The Cubs set a lot of pieces in motion over the past few years—some of which can be credited to Theo Epstein’s predecessor, Jim Hendry—that virtually all clicked last year, some as expected, some far better. One exception was one of the biggest and most expensive: Jason Heyward, who hit a ghastly .230/.306/.325 after signing an eight-year, $184 million contract.
He was still arguably a decent player thanks to his superlative defense—Fangraphs has him at 1.6 wins above replacement, though Baseball Prospectus has him at exactly replacement-level—and his unquantifiable Game 7 rain-delay speech, but he was far from what the Cubs paid for. Even a two-win player at $23 million per year would be a big overpay, as WAR per year, as of 2015, was going at about $8 million.
But Heyward’s line as of yesterday is a vastly improved .296/.367/.370. It’s a good average and a great on-base percentage, though without much power yet (eight hits, just one for extra bases, a triple). It’s a small sample size, and there are some issues within it, but it has people paying attention to his new swing.
I first noticed it thanks to Fangraphs’ excellent new hire Travis Sawchik, a former Pirates beat reporter and author of a book about the team’s reinvention, Big Data Baseball. He pointed to a piece by Fox’s well-connected Ken Rosenthal about how the Cubs have revamped it, while grabbing some video captures and looking at the results in terms of exit velocity. Heyward’s made a big change, and the early results are encouraging.
Here’s a screengrab of Heyward as a Cardinal from April 17, 2015:
And as a Cub from July 16 of last year:
And from last night:
He’s dropped his hands way down. By contrast, here’s Heyward in 2013, as a Brave:
This decision lines up with something Fangraphs’ Jeff Sullivan found in a wonderfully thorough piece last year: Heyward used to be a good low-ball hitter, and in 2016 he switched to swinging at pitches up in the zone. “Put another way: he’s swung more often in areas where he’s been historically weak, and he’s swung less often in areas where he’s been historically strong,” Sullivan wrote. “These are the weird decisions.”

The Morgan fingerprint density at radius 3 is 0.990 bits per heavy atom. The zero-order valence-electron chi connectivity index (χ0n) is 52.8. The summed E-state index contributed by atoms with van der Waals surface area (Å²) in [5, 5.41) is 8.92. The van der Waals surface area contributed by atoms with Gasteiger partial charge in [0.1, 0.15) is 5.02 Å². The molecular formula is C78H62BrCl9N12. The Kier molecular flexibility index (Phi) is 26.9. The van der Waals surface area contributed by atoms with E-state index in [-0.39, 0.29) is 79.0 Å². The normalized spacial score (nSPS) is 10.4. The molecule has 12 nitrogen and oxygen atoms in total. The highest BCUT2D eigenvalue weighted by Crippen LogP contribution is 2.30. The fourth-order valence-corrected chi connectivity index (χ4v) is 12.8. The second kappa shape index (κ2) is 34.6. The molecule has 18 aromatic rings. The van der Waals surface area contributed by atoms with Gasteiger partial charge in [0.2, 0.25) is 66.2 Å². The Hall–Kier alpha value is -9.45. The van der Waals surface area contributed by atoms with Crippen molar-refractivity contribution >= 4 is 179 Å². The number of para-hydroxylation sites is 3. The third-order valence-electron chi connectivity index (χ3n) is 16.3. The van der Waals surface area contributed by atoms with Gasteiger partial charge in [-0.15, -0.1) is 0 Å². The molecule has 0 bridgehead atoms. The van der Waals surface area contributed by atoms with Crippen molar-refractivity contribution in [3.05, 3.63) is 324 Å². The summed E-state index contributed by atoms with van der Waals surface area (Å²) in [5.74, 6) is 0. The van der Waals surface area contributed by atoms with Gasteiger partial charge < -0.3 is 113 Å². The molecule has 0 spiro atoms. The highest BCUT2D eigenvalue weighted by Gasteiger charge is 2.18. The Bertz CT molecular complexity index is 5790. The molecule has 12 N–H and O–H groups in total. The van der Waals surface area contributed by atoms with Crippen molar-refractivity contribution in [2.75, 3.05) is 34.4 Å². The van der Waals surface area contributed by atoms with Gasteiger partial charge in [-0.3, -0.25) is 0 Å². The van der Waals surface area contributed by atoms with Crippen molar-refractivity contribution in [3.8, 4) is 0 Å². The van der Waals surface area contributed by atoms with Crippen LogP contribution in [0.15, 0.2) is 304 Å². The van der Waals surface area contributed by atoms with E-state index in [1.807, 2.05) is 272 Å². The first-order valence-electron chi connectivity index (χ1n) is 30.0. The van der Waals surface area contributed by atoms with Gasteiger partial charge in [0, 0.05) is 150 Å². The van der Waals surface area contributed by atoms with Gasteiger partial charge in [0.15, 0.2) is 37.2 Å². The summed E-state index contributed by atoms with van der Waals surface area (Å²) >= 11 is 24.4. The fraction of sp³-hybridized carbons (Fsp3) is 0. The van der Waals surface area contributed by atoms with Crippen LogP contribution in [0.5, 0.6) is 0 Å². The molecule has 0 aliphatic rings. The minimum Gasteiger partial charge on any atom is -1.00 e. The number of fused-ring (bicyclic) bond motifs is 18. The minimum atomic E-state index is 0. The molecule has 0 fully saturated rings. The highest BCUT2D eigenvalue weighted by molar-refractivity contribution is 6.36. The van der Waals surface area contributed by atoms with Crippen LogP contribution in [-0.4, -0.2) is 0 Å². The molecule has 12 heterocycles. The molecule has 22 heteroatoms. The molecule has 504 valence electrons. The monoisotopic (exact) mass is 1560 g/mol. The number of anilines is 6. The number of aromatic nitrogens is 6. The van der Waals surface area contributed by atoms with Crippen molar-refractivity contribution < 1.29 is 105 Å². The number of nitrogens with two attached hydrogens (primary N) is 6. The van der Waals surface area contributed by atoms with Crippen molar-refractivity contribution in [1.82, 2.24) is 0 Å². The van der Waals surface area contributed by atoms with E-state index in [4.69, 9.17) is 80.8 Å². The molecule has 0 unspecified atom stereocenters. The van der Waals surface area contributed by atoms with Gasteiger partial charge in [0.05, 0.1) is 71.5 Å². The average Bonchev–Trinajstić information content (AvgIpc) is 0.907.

And Heyward seems to be going back to his old approach. Here are his swings through his first 101 pitches last year:
And his first 103 this year:
There’s another aspect to Heyward’s swing that Eno Sarris described in Februrary of this year: Heyward’s hands being so close to his body last year made it harder to hit inside pitches. “If you’re that far in, your first move has to be away from your body,” Sarris wrote. “And then back. That creates another step, and more time in between the beginning of your swing and contact. That could hurt you, especially on pitches inside.” And he documented the hurt—in particular, that pitchers attacked Heyward inside.
And that seems to be working out, too. His average per pitch over the same timeframe last year:
In the same timeframe, for the times Heyward’s hit the ball and for which we have Statcast data for, his average exit velocity is up about six miles an hour. It’s a tiny sample, but if he sustains it, that would be a very good increase.
Again, it’s a small sample size, and there are some things that aren’t sustainable about the current numbers (.348 batting average on balls in play, compared to a career .303, and a high percentage of infield hits). It’s possible that a new swing will create new problems, but at the same time he seems to be addressing last year’s problems.